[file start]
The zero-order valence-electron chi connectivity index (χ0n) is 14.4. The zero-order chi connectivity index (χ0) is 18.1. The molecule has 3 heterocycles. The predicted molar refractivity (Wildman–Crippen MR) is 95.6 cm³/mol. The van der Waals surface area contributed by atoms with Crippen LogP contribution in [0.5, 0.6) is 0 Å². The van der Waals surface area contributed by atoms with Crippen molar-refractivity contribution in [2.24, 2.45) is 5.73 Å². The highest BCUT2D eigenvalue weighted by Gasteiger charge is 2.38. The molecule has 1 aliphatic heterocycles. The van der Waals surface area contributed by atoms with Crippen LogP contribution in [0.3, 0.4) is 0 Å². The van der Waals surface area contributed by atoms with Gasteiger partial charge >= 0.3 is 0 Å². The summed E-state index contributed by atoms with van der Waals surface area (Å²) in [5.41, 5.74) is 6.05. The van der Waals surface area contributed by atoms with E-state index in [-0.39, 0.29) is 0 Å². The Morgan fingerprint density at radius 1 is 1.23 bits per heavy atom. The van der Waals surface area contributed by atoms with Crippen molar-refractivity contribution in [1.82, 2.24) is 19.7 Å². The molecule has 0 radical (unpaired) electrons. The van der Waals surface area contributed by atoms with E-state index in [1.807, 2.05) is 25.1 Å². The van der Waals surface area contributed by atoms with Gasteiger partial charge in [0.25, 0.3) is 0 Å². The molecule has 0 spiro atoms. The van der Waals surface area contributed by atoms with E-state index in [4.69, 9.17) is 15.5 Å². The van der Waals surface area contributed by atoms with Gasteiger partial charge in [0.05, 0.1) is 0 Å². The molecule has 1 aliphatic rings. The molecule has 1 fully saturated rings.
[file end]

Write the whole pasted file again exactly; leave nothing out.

The zero-order valence-electron chi connectivity index (χ0n) is 14.4. The zero-order chi connectivity index (χ0) is 18.1. The molecule has 3 heterocycles. The predicted molar refractivity (Wildman–Crippen MR) is 95.6 cm³/mol. The van der Waals surface area contributed by atoms with Crippen LogP contribution in [0.5, 0.6) is 0 Å². The van der Waals surface area contributed by atoms with Crippen molar-refractivity contribution in [2.24, 2.45) is 5.73 Å². The highest BCUT2D eigenvalue weighted by Gasteiger charge is 2.38. The molecule has 1 aliphatic heterocycles. The van der Waals surface area contributed by atoms with Crippen LogP contribution in [0.3, 0.4) is 0 Å². The van der Waals surface area contributed by atoms with Gasteiger partial charge >= 0.3 is 0 Å². The summed E-state index contributed by atoms with van der Waals surface area (Å²) in [5.41, 5.74) is 6.05. The van der Waals surface area contributed by atoms with E-state index in [-0.39, 0.29) is 0 Å². The Morgan fingerprint density at radius 1 is 1.23 bits per heavy atom. The van der Waals surface area contributed by atoms with Crippen molar-refractivity contribution in [1.82, 2.24) is 19.7 Å². The molecule has 0 radical (unpaired) electrons. The van der Waals surface area contributed by atoms with E-state index in [1.807, 2.05) is 25.1 Å². The van der Waals surface area contributed by atoms with Gasteiger partial charge in [0.25, 0.3) is 0 Å². The molecule has 0 spiro atoms. The van der Waals surface area contributed by atoms with E-state index in [4.69, 9.17) is 15.5 Å². The van der Waals surface area contributed by atoms with Gasteiger partial charge in [0.05, 0.1) is 0 Å². The molecule has 1 aliphatic rings. The molecule has 1 fully saturated rings.